For God alone my soul waits in silence; from him comes my salvation.

Psalm 62:1 (NRSV)


Statue of Pope Pius IX in Basilica di Santa Maria Maggiore, Rome, ItalyI’ve learned the hard way that core strengthening exercises are essential to my health. When my core muscles weaken, all sorts of physical problems ensue. In my 50’s, I had to go to the emergency room with a seized-up back. I was barely able to walk. The emergency room receptionist, trying to be kind I am sure, asked if I needed a walker. I was indignant: “A walker! How old do you think I am?” Mercifully, he didn’t respond…

As with our physical bodies, our interior life has a core set of “spiritual muscles” that are shaped by personal disciplines and practices. How we develop or neglect them profoundly affects our life and leadership. Jesus taught this in his Parable of the Sower.  In our century, leadership writer Ronald Heifetz has wisely observed that attention is the currency of leadership. Perhaps more than Heifetz intended, his insight concerns not only the outward stewardship of our leadership responsibilities; it also concerns what (or whom) we choose to pay attention to in our interior lives. Further complicating matters, the volume of voices that fill our lives and clamor for our attention makes distraction, particularly in interior matters, a continual threat. As T.S. Eliot prophetically warned almost a century ago, we have become a society that is “distracted from distraction by distraction.” (“Burnt Norton”)

Today’s text from the Psalms is a great encouragement for us to give renewed attention to strengthening the interior core of our leadership. How might we go about that?

First, contrary to much of the secular (or even religious) world around us, the psalmist begins with the insight that our core strength lies not within ourselves but in God. “For God alone” introduces our text. We begin where all faithful human leadership begins. Speaking personally, I know that I am easily distracted or confused into thinking that my strength, my gifts, and my calling are at the core of my leadership. But the psalmist reminds me otherwise. We are called to bear the image of the living God. And that means, among many other things, cultivating attention to God first and foremost (“For God alone”) is the first discipline of strengthening our core as leaders.

Second, we need to learn to wait (“my soul waits”) as well as to act. Waiting is a much neglected discipline in our activist leadership culture. Waiting reminds us that we are not God. Waiting also suggests that we are part of something larger. Central to our leadership task is to discern how we contribute to that larger work. Still, waiting is not the same as inactivity. More certainly, waiting is not inattention. Biblical waiting is more like what symphony musicians do while anticipating their playing part of the orchestral work.

Finally, as with symphony musicians who are awaiting their cue, we must learn to wait “in silence.” For me, this is the hardest part. I’m an activist by nature. Even in my interior life, I find myself wanting to engage in active disciplines such as reading, praying, and writing. All good things, no doubt. But taking time to be silent, that’s hard work for me. Perhaps that’s why it is so important. Learning to trust in God alone requires cultivating a discipline of silence. As the psalmist notes in another place, “Be still, and know that I am God!” (Psalm 46:10 NRSV)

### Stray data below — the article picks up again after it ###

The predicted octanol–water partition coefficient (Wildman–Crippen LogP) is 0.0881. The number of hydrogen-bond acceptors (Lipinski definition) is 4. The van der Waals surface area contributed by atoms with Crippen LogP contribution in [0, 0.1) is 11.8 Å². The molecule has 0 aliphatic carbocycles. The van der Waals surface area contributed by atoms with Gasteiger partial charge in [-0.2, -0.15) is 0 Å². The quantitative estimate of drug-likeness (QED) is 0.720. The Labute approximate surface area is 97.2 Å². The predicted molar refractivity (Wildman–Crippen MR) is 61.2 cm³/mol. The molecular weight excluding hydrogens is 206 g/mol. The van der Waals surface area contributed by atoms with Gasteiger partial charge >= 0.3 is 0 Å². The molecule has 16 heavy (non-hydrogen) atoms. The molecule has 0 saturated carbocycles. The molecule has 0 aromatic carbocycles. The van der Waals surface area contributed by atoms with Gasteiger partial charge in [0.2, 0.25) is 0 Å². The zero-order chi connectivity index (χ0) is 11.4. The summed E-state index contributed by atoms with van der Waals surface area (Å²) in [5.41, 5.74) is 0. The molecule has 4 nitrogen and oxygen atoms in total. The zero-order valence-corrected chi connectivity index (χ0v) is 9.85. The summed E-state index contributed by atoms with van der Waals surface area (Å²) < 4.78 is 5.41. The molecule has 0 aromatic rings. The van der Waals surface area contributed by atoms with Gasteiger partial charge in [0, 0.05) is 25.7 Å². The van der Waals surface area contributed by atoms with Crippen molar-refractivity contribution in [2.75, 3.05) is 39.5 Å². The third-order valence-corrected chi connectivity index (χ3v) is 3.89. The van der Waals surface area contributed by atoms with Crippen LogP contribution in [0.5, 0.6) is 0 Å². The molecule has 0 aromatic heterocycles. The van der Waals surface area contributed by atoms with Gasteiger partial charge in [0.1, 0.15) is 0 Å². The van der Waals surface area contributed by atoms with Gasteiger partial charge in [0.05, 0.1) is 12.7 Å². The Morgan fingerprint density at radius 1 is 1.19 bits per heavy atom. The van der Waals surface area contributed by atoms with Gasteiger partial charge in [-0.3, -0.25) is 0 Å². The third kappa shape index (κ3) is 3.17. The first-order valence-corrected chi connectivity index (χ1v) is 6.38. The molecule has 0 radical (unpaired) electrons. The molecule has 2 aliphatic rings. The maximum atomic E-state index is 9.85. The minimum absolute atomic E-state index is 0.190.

As with physical core strengthening exercise, this demands sustained effort. But, the psalmist encourages us to persist in it. As we develop our spiritual core of faith and trust in God alone, each of us will come to realize that “from him comes my salvation.” That salvation, as Scripture regularly emphasizes, has to do not only with an indefinite heavenly future but also with the tangible earthly present. As the prophet Isaiah challenged Israel in his generation, so we are challenged in ours: “In returning and rest you shall be saved; in quietness and in trust shall be your strength.” (Isaiah 30:15 NRSV)


How do you cope with the distractions of everyday life and leadership? When do you find yourself most easily distracted? What ways have you found to give attention to God during your workday?

What might it mean for you to wait for God alone?

Is taking time to wait for God in silence difficult for you? Why or why not?


Father of our Lord Jesus Christ, we are grateful for the psalmist’s reminder to wait for you alone. You are the Maker and Sustainer of all things. Forgive us for impatiently taking matters into our own hands rather than learning to wait for you in silence.

We admit that this is difficult for us, Father. Help us to give attention to you and to your work. Help us to enter into your symphonic work in the world and help us to play our part in it.

We ask in Jesus’s name, Amen.


Explore more at the Theology of Work Project online commentary: Anxiety when unscrupulous people succeed (Psalms 49, 50, 52, 62)


  • Once again, Uli, you have driven straight to the heart. I am not a musician, not by any stretch of the imagination, but I can feel the expectant tension of that kind of waiting. Maybe expectant is the operative word there. I had not thought of that word until I saw myself write it. Your analogy clarifies a lot.

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